At least the mobile phone, in order to record it needs someone to pick it up and aim with it.. this kind of behaviour is obvious... Your glasses are on our heads, looking wherever we have our eyes looking... god know what will be you next hardware update... maybe a retina tracker to control the movement of the camera and actually look at exactly what we look and not what we "face"...
Get used to the idea - whether it's Google, or someone else, the technology is coming, and it won't be contained.

The much deeper issue is reciprocal transparency.

We need to know when someone is watching us.

The end of privacy should also mean the end of secrecy - when someone is watching me (recording me, intercepting my emails, reading them, etc.) I have no desire to stop them from doing that - what I want, is a notification that they are doing that.

I want to take away the secrecy (privacy!) of their surveillance.

Why should any group or individual get to keep the fact that they are spying on you secret (private!) when the very act is an intrusion of your privacy.

It's about equality of surveillance.

I want to know when (and who!) someone is watching me.

End all secrecy, especially those who have any kind of power or authority.
+zach snethen thanks for your condescending and pointless response
In this era of wealth inequality, running around wearing a $1500 TOY is just asking for a baseball bat to the face. Every argument in favor of Glass is either insane or idiotic.
Please remove the camera - "the prying eye" - from the Google Glass. It'll make it lighter, cheaper, less obtrusive on the face and less offensive to the others. In other words, make it humble please!!
+Robert Vorthman I have used car navigation systems in the US and UK that were eyes-free and hands-free, other than pushing an initial connect button...both connected to a real person to look up the address, and then gave audio instructions.
A few points about the list starting with #10.  The loss of privacy is a valid argument.  If I am walking down the street and see someone with a camera taking pictures because I recognize it as a camera I have the opportunity to stop, walk around that person, go in another direction, etc. I have no way of knowing if a person has these glasses on or not.  If they are wearing them is the camera on or off, I have no real way of knowing particularly from a distance.  As for Myth's 5 and 7 if the camera's aren't of a high enough quality now they will be soon so that argument isn't really valid or at least it won't be for long.  We already live in a police state because of the Patriot act.  These glasses will only make it worse.  Google already tracks much of our lives, without our permission I might add, They have also proven their willingness to work with the government against us.  What is a good argument to trust Google and the government to not spy on us, their word?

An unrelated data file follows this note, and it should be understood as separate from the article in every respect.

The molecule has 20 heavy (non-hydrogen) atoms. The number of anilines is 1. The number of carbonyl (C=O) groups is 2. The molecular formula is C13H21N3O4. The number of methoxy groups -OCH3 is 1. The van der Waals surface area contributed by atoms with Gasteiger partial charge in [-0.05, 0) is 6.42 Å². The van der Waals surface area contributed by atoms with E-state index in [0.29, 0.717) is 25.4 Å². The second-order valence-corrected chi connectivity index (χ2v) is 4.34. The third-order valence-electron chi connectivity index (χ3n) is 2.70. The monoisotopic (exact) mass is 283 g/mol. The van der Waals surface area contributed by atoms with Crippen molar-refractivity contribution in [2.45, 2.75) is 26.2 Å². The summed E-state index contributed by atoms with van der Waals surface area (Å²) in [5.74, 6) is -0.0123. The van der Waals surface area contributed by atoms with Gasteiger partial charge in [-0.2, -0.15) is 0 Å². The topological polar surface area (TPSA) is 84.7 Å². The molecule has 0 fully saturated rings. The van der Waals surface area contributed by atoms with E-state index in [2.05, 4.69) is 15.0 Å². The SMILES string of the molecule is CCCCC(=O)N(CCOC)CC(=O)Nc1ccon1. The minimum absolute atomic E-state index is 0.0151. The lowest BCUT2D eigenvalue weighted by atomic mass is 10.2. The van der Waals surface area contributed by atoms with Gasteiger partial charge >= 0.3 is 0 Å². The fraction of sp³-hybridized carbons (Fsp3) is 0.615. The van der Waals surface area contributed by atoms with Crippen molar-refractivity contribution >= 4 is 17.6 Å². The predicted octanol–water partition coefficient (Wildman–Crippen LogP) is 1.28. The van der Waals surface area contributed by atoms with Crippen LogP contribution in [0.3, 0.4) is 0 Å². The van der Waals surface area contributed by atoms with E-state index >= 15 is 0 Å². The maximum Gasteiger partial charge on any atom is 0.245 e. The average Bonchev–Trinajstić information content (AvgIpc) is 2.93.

Indeed, the privacy issues (and distraction issues) seem little different than for other mobile devices.  (However, I do find that those are a bit too connected, and harvesting and selling information about me a bit too fervently.)  But the movie theater issue seems valid...a cell phone or camera one would have to hold up rather obviously, compared to a Glass (hence forbidding Glass wearing in a theater seems valid).

This posting highlights an interesting issue...people aren't worried about the privacy aspects of mobile devices mostly because they don't think about them, and Glass makes them think about them.
My eyeballs are cameras, and my brain is a recording device.

I don't see people asking me to close my eyes everywhere I go.

Privacy is a myth.
What about the myth that battery life is terrible? Oh wait, that's not a myth.
Get a battery back pack?
Navigation is a great app for the glass and a camera-less Glass will work better.
Aziz A.
sound angry as heck
Not mentioned - you'll still look like a complete ass wearing those into a seedy punk bar at 1am.
Privacy is a Human Right. 

No one shall be subjected to arbitrary interference with their privacy, family, home or correspondence, nor to attacks upon their honour and reputation. Everyone has the right to the protection of the law against such interference or attacks.

Article 12, the Universal Declaration of Human Rights.
What a painfully self-aware, if not self-aggrandizing, post; as a casual observer I think it is a stretch to label anything from the above list as a widespread myth creeping toward accepted fact.  The overarching public sentiment (strategically parsed as the listed myths) seems to be that anyone wearing glass is a "glasshole".  Of course, that is not true, but the folks I have seen wearing Glass, to me, LOOK like (gl)assholes--and therein, Google, lies the obstacle.  Appearance isn't everything, but it can account for a whole lot.